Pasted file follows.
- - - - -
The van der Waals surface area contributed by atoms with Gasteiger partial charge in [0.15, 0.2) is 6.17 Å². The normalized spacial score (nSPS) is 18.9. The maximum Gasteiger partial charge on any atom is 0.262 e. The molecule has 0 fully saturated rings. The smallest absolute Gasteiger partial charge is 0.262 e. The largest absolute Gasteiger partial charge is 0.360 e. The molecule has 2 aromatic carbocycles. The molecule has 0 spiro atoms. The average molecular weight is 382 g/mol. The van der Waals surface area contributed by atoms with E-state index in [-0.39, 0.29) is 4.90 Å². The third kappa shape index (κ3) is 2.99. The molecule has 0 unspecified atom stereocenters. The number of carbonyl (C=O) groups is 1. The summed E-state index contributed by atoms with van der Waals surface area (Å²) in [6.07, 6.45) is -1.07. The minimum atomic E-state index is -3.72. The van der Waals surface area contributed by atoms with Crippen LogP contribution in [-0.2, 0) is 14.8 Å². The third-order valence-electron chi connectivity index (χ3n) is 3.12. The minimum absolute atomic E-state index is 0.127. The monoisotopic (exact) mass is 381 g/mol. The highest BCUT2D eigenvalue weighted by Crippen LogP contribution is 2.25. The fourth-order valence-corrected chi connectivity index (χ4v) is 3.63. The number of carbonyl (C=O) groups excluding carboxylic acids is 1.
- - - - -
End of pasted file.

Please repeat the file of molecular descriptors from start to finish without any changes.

The van der Waals surface area contributed by atoms with Gasteiger partial charge in [0.15, 0.2) is 6.17 Å². The normalized spacial score (nSPS) is 18.9. The maximum Gasteiger partial charge on any atom is 0.262 e. The molecule has 0 fully saturated rings. The smallest absolute Gasteiger partial charge is 0.262 e. The largest absolute Gasteiger partial charge is 0.360 e. The molecule has 2 aromatic carbocycles. The molecule has 0 spiro atoms. The average molecular weight is 382 g/mol. The van der Waals surface area contributed by atoms with E-state index in [-0.39, 0.29) is 4.90 Å². The third kappa shape index (κ3) is 2.99. The molecule has 0 unspecified atom stereocenters. The number of carbonyl (C=O) groups is 1. The summed E-state index contributed by atoms with van der Waals surface area (Å²) in [6.07, 6.45) is -1.07. The minimum atomic E-state index is -3.72. The van der Waals surface area contributed by atoms with Crippen LogP contribution in [-0.2, 0) is 14.8 Å². The third-order valence-electron chi connectivity index (χ3n) is 3.12. The minimum absolute atomic E-state index is 0.127. The monoisotopic (exact) mass is 381 g/mol. The highest BCUT2D eigenvalue weighted by Crippen LogP contribution is 2.25. The fourth-order valence-corrected chi connectivity index (χ4v) is 3.63. The number of carbonyl (C=O) groups excluding carboxylic acids is 1.